Even at this stage, the work on this special Carrera GT was far from complete. “Because the coating on older carbon fiber parts tends to yellow and fade, we spent 350 hours manually sanding and recoating all the carbon fiber components, including the monocoque,” explains Uwe Makrutzki, Manager of Porsche Classic Factory Restorations in Stuttgart.
The vehicle is now ready for delivery, and at the invitation of Porsche Cars North America, Porsche Classic has presented it for the first time at the Porsche Experience Center in Atlanta, to a select group of 100 invited guests including the car’s owner.
Porsche Classic also hosted a symposium to coincide with the event, moderated by motor journalist Pete Stout, and featuring Alexander Fabig, Head of Customer Center, Uwe Makrutzki, Manager of Porsche Classic Workshop Restoration, record-winning race driver David Donohue, and Porsche Designer Tony Hatter, who were all available to talk about the project and answer questions.
About Porsche Classic
Porsche Classic takes care of all vehicles whose production end date is generally more than ten years in the past.
These include legendary sports cars, such as the 356, 914, 959 and 911 up to and including type 996, as well as all four and eight-cylinder vehicles, such as the 924, 928, 944 and 968, and the Porsche Boxster, type 986. Since 2016, Porsche Classic has also been responsible for the genuine parts supply of the Carrera GT super sportscar. Further information is available at Porsche.
As my fellow Supercars.net colleague, Nick Dellis once remarked, “The world is full of armchair commentators when it comes to cars. At Supercars.net we have a number of journalists and automotive publications we rely on when we want to get unbiased opinions from people we admire.”
Below are snippets from some of our favorite car reviewers and automotive personalities regarding the Porsche 911 Speedster. As always, we ask that you support the amazing publications they release, so that the automotive community continues to benefit from the hard work and enthusiasm they put into providing us with content that we love.
Car Magazine – “Brilliant. Pure, Full-fat Unadulterated Brilliance.” – 5/5
Ben Whitworth from carmagazine.co.uk reviewed the Porsche Carrera GT in 2008. He admits that the car can be a hassle to drive in low speed, stop-and-go traffic thanks to the sensitively operated clutch. Where things really start to get good are when “It’s only above 3000rpm that the ride, steering, chassis, and engine really start to work their magic. But boy, what magic.”
The Carrera GT’s handling is the perfect compliment to its engine, where he notes that “One of the car’s key attributes is its forgiving chassis and superb steering that together allow you to extract the best that fabulous engine has to offer. The more speed you add, the smoother and more fluid the ride becomes, allowing you to sew a series of bends together with real precision and confidence.”
A disclaimer to end things off though, as he reminds us that “You can drive the Carrera GT at seven-tenths all day – which by normal standards is still phenomenally quick – but you’d better have your go-fast synapses all snapping together if you push harder.”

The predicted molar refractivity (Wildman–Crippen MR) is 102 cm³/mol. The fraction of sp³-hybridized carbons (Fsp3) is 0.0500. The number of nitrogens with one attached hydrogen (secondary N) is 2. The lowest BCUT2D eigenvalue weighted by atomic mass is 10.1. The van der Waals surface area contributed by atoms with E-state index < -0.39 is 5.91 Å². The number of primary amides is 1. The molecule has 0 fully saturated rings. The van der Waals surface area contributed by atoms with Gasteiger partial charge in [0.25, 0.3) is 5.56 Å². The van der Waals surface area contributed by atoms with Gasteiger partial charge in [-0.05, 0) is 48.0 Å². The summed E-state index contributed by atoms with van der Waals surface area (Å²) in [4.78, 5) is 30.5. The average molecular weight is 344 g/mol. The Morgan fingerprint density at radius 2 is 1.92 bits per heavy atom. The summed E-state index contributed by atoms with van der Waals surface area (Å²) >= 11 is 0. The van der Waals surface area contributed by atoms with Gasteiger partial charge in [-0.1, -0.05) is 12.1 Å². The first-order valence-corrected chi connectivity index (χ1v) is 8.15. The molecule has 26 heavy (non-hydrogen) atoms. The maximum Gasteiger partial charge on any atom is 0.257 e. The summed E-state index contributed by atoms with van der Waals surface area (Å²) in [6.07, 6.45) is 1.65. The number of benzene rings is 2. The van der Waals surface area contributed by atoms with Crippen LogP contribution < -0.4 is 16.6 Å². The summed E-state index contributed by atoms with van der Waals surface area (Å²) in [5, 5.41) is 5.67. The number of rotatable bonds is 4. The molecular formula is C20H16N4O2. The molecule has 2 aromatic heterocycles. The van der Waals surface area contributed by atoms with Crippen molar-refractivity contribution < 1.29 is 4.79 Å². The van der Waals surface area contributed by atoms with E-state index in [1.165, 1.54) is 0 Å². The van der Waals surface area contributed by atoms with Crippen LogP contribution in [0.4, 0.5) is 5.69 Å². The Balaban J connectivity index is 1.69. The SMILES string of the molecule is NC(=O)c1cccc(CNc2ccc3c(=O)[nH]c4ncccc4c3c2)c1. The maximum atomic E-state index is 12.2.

More: Read full review
Autotrader- “…the greatest experience of my entire life.” – DOUGSCORE: 71
It’s easy to forget that Doug DeMuro actually writes his reviews on behalf of Autotrader, as the charismatic – and often quirky – the presenter has transcended into his own form of celebrity through his entertaining video car reviews.
His written review of the Porsche Carrera GT is a loosely based transcript of his video performance, mentioned earlier in my review. There are some things he reveals in his written article which he didn’t on Youtube, such as what was going through his mind before getting into the driver’s seat. “I’ve never felt so much pressure in my entire life. Tom Brady has never felt so much pressure in his entire life,” he remarked.
Doug knew that that car would be impressive, but he noted that “What was a surprise, however, was just how much I didn’t feel intimidated when I was behind the wheel.”, which is a testament to Porsche engineering principles.
His final word: “My all-time favorite dream car. And the greatest car ever made.”
More: Read full review
My Final Verdict
The Porsche Carrera GT is one of the most distinguished representatives of an automotive era now concluded. It was the last supercar to be fitted with a true manual transmission. It introduced world-first technologies derived from racing, in a road car. It could very well be the last driver-focused car of its kind, with no successor – spiritually or materially.
In fact, Michael Hölscher who led the development of the Carrera GT has stated regarding a second iteration, “We don’t want one. We have promised customers that there will be no successor. It would kill the value of the GT overnight. But we will always demonstrate that we are a leader in technology.”
However, we will continue to see the Carrera GT’s influence in Porsche’s production cars which have – and are yet to – come through the production pipeline. “We have learned from the Carrera GT programme how to work with carbon fiber, ceramics, and magnesium. It’s a technology that will filter down into new products.” Hölscher notes.
This is especially important as the automotive landscape is changing both drastically and exponentially, as time goes on. In a future that looks to be dominated by software and electronics, the Carrera GT will hopefully serve as a reminder for Porsche to continue engineering cars that elicit an emotional connection with their owners/drivers. I am confident that Porsche is well-positioned to be both a leader in technology, while also staying true to its heritage.
The Porsche Carrera GT will always be one of the most incredibly balanced and exquisitely engineered cars ever made. Many years into the future – perhaps when the role of the automobile as we know it, becomes obsolete – the Carrera GT will become the equivalent of scripture for the soul; something for us to deeply reflect on, as we look to rekindle our relationship with the simple and good things in life.